Plyo Play

Time flies when you’re having fun, which is why some workouts feel so long. Where did all the fun go? When something is fun, we usually want to do it more often. Play is inherently pleasurable. Plyometric exercises are inherently intense. Combine the two for...

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Time flies when you’re having fun, which is why some workouts feel so long. Where did all the fun go? When something is fun, we usually want to do it more often. Play is inherently pleasurable. Plyometric exercises are inherently intense. Combine the two for an intense, yet enjoyable workout experience.

What is Play?

Imagine the scene at a playground: Kids are scattered around engaging in an array of physical activities at nearly full speed and completely absorbed in the experience. If you think about any time you have been lost in play or have observed children or others lost in play, you will easily recognize the following characteristics of play, as outlined by Stuart Brown in his book, Play:

  • Apparently purposeless (done for its own sake)
  • Voluntary
  • Inherent attraction (you’re drawn to it)
  • Freedom from time
  • Diminished consciousness of self
  • Improvisational potential
  • Continuation desire (you want to keep doing it)

What are Plyometrics?

Plyometrics are not jumping. Plyometrics are any exercise that features a rapid loading of muscle followed by a rapid unloading of muscle. Think of dropping down quickly to jump—the drop is the “load” and the jump is the “unload.” The key is that the speed turns on the stretch reflex. If you drop down quickly, it’s easier to get back up than if you lower down slowly. The stretch reflex makes your muscles behave like giant rubber bands and creates an elastic rebound effect.

Now it’s time to put play and plyometrics together.

How to “Plyo Play”

You need more than just a plyo exercise to make exercise playful. For playfulness, include elements of reactivity, coordination and interactivity into your workouts.

  • Reactivity – taking in information from the outside world through your senses and producing a physical response (e.g., I throw you a ball and you catch it)
  • Coordination – combining a series of movements or body actions to produce a smooth, larger movement (e.g., walking and bouncing a ball)
  • Interactivity – engaging with one or more other people verbally, visually or competitively

Take a plyometric exercise or movement, add reactivity, coordination or interactivity and you have the formula for “Plyo Play!”

Single-arm Teamwork Slam

Playful elements: reactivity, coordination, interactivity
How to Do It: Partner A and B face each other. Partner A leads by performing a single-arm medicine ball slam; on the rebound, partner B performs a slam with the same side arm as partner A. On the next rebound, partner A switches hands, as does B on the next slam.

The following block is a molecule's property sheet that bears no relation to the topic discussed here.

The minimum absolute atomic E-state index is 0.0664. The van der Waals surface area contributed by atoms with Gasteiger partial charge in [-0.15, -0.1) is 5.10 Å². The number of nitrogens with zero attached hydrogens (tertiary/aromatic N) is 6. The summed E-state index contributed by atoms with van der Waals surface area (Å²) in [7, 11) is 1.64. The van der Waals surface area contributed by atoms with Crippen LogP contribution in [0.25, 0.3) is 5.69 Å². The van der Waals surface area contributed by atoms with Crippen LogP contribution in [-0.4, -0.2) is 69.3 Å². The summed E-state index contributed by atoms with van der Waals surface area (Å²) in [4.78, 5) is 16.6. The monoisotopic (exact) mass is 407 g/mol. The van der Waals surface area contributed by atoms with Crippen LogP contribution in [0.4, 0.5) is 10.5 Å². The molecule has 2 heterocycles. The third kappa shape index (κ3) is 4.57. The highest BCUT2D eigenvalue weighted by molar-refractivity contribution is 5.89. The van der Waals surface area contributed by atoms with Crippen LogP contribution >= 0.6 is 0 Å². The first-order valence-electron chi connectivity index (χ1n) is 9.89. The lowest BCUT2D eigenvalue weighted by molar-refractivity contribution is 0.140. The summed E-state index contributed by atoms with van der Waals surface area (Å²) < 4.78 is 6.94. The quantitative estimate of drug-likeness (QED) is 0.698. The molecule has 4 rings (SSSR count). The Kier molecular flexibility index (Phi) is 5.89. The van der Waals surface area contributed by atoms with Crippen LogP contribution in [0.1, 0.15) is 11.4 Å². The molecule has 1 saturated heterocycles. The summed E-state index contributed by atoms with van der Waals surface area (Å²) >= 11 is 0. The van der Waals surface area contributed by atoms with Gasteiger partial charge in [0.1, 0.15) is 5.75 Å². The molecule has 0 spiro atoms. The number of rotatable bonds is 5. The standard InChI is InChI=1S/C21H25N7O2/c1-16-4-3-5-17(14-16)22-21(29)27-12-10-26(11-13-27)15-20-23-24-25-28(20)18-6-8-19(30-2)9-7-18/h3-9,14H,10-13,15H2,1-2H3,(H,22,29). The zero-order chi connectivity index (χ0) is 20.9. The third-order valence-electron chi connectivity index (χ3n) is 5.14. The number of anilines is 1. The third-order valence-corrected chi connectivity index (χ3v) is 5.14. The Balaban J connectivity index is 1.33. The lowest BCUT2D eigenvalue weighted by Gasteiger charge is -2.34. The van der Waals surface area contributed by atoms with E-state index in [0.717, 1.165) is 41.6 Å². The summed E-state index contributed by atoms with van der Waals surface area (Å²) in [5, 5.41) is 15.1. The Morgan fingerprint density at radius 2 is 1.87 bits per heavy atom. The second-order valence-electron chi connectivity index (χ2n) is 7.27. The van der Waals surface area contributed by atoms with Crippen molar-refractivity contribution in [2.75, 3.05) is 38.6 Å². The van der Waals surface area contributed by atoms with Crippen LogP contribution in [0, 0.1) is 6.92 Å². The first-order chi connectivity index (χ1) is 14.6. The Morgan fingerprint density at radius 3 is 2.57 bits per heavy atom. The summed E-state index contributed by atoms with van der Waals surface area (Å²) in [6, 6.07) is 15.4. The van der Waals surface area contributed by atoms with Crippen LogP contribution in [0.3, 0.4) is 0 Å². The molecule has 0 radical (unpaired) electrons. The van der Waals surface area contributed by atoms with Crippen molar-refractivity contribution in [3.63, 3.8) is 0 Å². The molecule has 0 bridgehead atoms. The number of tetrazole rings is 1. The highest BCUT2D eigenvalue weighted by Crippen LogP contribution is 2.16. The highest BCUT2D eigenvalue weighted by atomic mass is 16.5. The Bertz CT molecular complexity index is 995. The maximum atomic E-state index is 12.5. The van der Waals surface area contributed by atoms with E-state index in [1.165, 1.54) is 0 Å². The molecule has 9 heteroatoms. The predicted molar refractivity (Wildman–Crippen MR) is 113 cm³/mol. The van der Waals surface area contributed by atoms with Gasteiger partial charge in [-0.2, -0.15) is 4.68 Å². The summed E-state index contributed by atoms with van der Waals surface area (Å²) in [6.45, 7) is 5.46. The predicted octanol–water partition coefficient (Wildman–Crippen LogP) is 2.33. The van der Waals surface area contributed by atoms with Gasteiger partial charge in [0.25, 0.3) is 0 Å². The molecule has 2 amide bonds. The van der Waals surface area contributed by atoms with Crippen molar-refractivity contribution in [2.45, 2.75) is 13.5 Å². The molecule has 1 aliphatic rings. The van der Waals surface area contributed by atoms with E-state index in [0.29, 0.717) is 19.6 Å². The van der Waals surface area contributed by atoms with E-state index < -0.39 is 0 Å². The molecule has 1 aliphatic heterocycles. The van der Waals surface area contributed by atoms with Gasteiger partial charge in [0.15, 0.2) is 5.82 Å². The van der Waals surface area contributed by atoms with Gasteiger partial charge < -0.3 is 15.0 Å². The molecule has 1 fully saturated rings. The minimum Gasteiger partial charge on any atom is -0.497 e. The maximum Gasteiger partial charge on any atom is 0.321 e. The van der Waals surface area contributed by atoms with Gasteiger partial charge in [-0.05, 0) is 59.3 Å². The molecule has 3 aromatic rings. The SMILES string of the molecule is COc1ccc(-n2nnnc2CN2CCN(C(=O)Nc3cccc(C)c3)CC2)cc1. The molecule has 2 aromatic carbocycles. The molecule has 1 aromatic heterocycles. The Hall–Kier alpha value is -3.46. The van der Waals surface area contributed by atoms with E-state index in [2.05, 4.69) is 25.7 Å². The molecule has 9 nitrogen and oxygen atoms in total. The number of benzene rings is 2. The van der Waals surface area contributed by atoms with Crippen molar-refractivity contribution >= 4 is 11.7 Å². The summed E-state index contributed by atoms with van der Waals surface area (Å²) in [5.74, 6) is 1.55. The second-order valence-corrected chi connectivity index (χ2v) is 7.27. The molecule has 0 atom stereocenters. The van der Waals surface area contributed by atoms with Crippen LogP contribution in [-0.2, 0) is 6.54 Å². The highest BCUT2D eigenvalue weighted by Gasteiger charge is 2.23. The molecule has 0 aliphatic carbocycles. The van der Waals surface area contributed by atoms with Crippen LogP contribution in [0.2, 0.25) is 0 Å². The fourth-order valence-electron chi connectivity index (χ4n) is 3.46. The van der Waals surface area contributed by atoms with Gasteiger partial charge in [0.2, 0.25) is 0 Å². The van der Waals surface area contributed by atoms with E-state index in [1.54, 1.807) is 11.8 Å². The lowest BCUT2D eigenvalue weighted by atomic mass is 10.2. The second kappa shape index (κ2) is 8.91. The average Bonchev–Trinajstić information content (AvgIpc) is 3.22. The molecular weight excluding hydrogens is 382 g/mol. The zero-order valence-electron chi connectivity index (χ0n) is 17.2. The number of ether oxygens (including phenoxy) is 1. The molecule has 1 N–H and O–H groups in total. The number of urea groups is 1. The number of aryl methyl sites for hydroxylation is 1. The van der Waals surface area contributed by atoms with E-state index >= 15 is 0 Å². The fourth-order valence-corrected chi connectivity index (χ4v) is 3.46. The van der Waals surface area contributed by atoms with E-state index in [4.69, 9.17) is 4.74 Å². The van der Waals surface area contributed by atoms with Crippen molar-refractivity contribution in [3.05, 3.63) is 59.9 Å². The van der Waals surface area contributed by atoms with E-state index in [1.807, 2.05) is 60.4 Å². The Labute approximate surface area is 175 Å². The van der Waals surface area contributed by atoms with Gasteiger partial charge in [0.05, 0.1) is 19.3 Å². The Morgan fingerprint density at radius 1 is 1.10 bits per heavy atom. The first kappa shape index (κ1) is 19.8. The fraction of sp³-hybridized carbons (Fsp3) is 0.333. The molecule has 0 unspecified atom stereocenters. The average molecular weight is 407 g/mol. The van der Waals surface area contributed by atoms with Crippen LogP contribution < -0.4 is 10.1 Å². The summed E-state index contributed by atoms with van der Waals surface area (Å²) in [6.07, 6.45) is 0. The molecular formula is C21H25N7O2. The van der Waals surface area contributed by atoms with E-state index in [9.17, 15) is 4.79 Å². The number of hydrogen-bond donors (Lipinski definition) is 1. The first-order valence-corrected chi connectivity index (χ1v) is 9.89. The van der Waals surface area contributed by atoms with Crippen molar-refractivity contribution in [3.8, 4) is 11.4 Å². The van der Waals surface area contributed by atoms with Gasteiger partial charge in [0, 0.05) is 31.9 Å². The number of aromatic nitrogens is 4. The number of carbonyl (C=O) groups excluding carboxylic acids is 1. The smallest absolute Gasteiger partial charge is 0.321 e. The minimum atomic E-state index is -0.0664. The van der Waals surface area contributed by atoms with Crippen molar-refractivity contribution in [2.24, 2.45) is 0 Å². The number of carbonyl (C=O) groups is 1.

360-degree Swing With Reactive Side Slam

Playful elements: reactivity, coordination, interactivity
How to Do It: Partner A holds the ball with both hands and performs a continuous 360-degree swing in a circle. Upon hearing the chosen word from partner B (“pizza” in the sample video), partner A slams the ball, immediately catches it, and resumes the 360-degree swing in the opposite direction.

Side Hurdle Jump

Playful elements: reactivity, coordination, interactivity
How to Do It: Partner A holds one side of the Qube with each hand and begins by hurdle jumping sideways over the Qube. Alternate sides continuously until the “stop” command is given by partner B. Partner A resumes the exercise when partner B gives the “go” command.

Reactive Flip (tactile or verbal)

Playful elements: reactivity, coordination, interactivity
How to Do It: Partner A touches a side of the Qube; partner B flips or turns the Qube to finish with that side face up. If partner A touches the side that is already up, partner B must do a 180-degree flip so that the bottom becomes the top. Note: This same exercise can also be done with verbal commands by calling out 20, 24 or 30, corresponding to the available heights of the Qube.

Quick Up

Playful elements: reactivity, coordination, interactivity
How to Do It: Partner A starts in a hand plank on the platform. Performing a hip drop to load the body, partner A rapidly tucks the legs and lands on the platform. Partner B tosses a ball or other object, which partner A must catch upon landing. Partner A can either step back to the starting position or jump back for more challenge (shown first in the video).

Crouching Lateral Plank

Playful elements: reactivity, coordination
How to Do It: Partner A starts in a crouch position with the 360 Trainer upside down and holding the bottom bladder. Partner A begins moving around the 360 Trainer in one direction and changes direction every time partner B calls “switch.”

Putting Plyo Play Into Practice

Use a minimum of two sets consecutively, as this will allow for learning between the first and the second set, which will enhance the quality of performance and enjoyment. (For exercises that require taking turns with a partner, each partner will perform two sets, for a total of four sets.) Use a circuit-style format, with time intervals of 25-35 seconds and rest intervals between 15-30 seconds per set.

Wrap Up

Before any physical changes can take place, a change in attitude is required to drive consistent participation in exercise. A single workout results in little physical change, but it can lead to a different emotional experience. Improve how people feel about exercise and you have improved their chances of sticking with their workouts. Change the experience of exercise and you can transform your emotional response to exercise—in a single session.

Deliver the individualized programs people need to adopt long-term, healthy behaviors with ACE’s Personal Trainer Certification.

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